As Alex Guillen reports this morning for Pros, “The timing of the rules’ publication , nearly three months after President Barack Obama rolled them out at the White House, makes it unlikely that a court will act to block them ahead of December’s Paris talks, where some 200 nations will gather to hash out a pact to address climate change.”
More to come.
Another Colorado mine is facing a lawsuit from the WildEarth Guardians, but this time, the communities of western Colorado are preparing ahead of time:
MAKE A STAND
Each day, thousands of rural Coloradans, small businesses, schools and farms rely on the clean, low-cost energy fueled by Trapper Mine’s nearly 200 employees. For more than three decades, Trapper has provided affordable energy across the West, jobs to hundreds of families and vast civic and economic benefits to our northwestern Colorado community.
Now, we need our community to Stand with Trapper.
On October 29, from 4 to 8 p.m., the federal Office of Surface Mining will host a public meeting to gather public comments on the scope of an environmental assessment the agency will prepare in response to a lawsuit brought by WildEarth Guardians. The October 29 public meeting includes a comment period through November 12 to further gather input. All public comments during this phase are due to OSM no later than November 12—and must be in written form.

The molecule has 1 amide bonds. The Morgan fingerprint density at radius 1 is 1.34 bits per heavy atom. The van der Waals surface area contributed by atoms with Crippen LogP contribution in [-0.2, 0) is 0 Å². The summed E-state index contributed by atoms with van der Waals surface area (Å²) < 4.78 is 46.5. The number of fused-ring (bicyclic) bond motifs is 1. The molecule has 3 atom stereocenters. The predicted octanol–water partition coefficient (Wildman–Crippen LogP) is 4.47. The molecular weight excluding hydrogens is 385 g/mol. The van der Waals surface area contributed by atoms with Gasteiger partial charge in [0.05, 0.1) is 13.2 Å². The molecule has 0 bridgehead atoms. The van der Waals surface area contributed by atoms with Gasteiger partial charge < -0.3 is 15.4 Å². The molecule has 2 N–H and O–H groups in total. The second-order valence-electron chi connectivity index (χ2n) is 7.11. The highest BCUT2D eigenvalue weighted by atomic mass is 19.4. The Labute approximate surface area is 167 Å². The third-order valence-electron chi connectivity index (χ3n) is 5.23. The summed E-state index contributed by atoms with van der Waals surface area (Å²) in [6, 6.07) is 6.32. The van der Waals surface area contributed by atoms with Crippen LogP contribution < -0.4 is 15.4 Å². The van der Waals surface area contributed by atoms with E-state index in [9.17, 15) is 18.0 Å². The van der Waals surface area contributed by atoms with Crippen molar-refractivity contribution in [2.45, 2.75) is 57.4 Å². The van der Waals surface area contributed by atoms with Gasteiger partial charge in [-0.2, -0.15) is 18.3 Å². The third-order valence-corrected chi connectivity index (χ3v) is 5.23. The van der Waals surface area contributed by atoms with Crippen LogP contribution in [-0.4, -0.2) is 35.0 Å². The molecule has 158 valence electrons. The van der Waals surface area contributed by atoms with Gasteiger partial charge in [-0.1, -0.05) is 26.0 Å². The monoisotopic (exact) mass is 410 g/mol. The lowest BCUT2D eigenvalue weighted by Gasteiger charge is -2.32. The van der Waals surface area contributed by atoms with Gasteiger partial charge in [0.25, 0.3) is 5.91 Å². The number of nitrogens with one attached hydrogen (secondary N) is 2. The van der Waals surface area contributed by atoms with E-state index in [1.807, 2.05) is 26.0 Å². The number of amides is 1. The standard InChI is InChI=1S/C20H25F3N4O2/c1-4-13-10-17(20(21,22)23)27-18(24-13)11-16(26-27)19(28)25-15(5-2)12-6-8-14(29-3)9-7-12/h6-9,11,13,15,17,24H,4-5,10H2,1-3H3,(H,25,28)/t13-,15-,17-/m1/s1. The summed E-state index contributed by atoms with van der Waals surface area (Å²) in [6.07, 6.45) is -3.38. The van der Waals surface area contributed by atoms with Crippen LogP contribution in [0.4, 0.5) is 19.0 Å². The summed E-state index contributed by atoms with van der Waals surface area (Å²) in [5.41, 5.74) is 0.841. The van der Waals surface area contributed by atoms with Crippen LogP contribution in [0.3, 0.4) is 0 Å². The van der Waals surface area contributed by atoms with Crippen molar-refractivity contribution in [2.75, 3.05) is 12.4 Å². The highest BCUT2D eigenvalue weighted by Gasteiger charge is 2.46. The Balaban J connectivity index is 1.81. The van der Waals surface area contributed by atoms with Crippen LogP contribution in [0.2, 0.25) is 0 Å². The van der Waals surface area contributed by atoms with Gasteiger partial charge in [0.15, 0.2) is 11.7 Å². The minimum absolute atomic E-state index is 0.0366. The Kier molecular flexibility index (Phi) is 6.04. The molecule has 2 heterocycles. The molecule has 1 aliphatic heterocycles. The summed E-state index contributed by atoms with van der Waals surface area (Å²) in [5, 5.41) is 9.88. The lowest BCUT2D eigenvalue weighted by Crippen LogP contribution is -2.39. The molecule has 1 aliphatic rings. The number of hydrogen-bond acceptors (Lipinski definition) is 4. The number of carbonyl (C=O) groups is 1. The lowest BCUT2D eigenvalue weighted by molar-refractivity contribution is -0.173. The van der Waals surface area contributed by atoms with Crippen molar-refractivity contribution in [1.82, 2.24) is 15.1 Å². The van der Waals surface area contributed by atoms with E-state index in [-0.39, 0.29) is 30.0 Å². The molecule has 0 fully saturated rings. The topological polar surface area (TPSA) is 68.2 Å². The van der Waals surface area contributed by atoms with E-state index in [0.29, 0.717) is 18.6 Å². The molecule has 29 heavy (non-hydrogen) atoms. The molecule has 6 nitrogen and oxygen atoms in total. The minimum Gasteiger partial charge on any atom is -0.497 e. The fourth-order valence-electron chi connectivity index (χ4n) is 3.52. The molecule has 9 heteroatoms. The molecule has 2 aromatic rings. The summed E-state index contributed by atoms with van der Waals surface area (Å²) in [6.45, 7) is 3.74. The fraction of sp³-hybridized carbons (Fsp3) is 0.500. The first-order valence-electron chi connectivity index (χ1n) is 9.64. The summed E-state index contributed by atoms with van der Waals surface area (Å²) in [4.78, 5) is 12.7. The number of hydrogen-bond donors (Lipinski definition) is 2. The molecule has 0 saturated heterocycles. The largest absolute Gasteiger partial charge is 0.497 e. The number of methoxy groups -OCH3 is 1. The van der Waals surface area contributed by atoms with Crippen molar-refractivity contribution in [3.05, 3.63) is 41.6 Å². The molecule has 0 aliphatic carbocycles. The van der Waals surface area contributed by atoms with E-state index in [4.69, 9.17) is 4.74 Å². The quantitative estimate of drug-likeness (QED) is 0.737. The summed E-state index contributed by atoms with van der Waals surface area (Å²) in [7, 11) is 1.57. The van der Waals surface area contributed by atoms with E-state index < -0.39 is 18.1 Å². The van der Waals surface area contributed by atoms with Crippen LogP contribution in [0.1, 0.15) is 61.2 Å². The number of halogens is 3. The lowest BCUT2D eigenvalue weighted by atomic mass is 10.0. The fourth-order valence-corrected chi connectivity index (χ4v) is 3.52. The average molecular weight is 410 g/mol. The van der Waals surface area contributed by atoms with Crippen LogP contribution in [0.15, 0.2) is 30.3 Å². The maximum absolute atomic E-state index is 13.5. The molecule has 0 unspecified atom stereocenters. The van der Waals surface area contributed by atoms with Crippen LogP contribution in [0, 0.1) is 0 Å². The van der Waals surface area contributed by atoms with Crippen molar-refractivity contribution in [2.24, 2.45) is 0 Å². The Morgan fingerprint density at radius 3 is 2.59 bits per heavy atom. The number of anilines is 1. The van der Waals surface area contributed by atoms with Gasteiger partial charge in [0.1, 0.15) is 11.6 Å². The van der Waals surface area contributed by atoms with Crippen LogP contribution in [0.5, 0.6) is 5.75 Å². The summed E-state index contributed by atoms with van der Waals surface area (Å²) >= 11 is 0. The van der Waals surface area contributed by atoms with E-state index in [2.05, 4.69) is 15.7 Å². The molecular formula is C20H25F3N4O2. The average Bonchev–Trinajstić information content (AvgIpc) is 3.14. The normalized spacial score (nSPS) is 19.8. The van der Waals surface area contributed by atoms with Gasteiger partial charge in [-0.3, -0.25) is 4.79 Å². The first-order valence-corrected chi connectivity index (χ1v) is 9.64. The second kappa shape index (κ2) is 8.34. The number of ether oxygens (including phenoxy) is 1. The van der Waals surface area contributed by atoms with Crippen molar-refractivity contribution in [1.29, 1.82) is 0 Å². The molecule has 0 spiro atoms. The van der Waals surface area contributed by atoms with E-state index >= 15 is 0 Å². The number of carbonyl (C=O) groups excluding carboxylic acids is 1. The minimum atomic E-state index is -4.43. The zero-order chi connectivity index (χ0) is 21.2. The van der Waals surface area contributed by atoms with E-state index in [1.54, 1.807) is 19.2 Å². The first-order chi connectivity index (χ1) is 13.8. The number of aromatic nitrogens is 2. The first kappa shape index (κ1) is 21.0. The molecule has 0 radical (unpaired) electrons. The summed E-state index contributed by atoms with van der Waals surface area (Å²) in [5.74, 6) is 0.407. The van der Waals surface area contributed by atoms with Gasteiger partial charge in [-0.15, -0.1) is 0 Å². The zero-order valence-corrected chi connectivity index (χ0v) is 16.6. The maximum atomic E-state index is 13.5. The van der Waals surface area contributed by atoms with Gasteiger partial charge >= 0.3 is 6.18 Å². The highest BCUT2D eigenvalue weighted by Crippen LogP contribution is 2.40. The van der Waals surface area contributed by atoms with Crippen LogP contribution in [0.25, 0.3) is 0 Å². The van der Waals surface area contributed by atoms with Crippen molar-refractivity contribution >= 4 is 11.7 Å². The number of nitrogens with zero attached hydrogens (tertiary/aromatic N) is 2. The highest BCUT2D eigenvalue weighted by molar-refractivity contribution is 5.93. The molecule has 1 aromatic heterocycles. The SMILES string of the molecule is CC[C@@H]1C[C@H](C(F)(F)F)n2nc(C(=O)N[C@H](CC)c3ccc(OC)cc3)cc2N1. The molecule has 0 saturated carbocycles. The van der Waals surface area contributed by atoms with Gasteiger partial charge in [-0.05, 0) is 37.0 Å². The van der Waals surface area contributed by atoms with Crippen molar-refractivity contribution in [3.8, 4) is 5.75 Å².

The agency’s completion of this assessment is vital to Trapper’s future.
We ask that you attend this meeting and provide support for Trapper’s workers and their families, the positive impact Trapper makes to the community, the mine’s nationally recognized environmental stewardship and reclamation efforts—and its commitment to providing affordable and reliable energy.
The public meeting will be held October 29, from 4 to 8 p.m., at the Moffat County Fairgrounds’ Pavilion Building. The event will provide an opportunity to ask questions andmeet with OSM and Trapper representatives and to provide written comments on the environmental assessment.
Community members can also provide written comments via email and written letters to OSM. For more information and to submit comments, please click here.
Thank you for Standing with Trapper.
Bill Ray, public information officer for Trapper, said Moffat County’s attendance at the meeting and participation throughout the comment process is crucial.
“This process is vital to Trapper’s future, and we believe to the community’s future,” he said. “We encourage community members to come to the meeting, to provide written comments and to stand with Trapper.”
Ray said throughout the comment period, Trapper would continue to work with the community to help it stay informed. Future public meetings organized by Trapper are a possibility but none have been scheduled so far.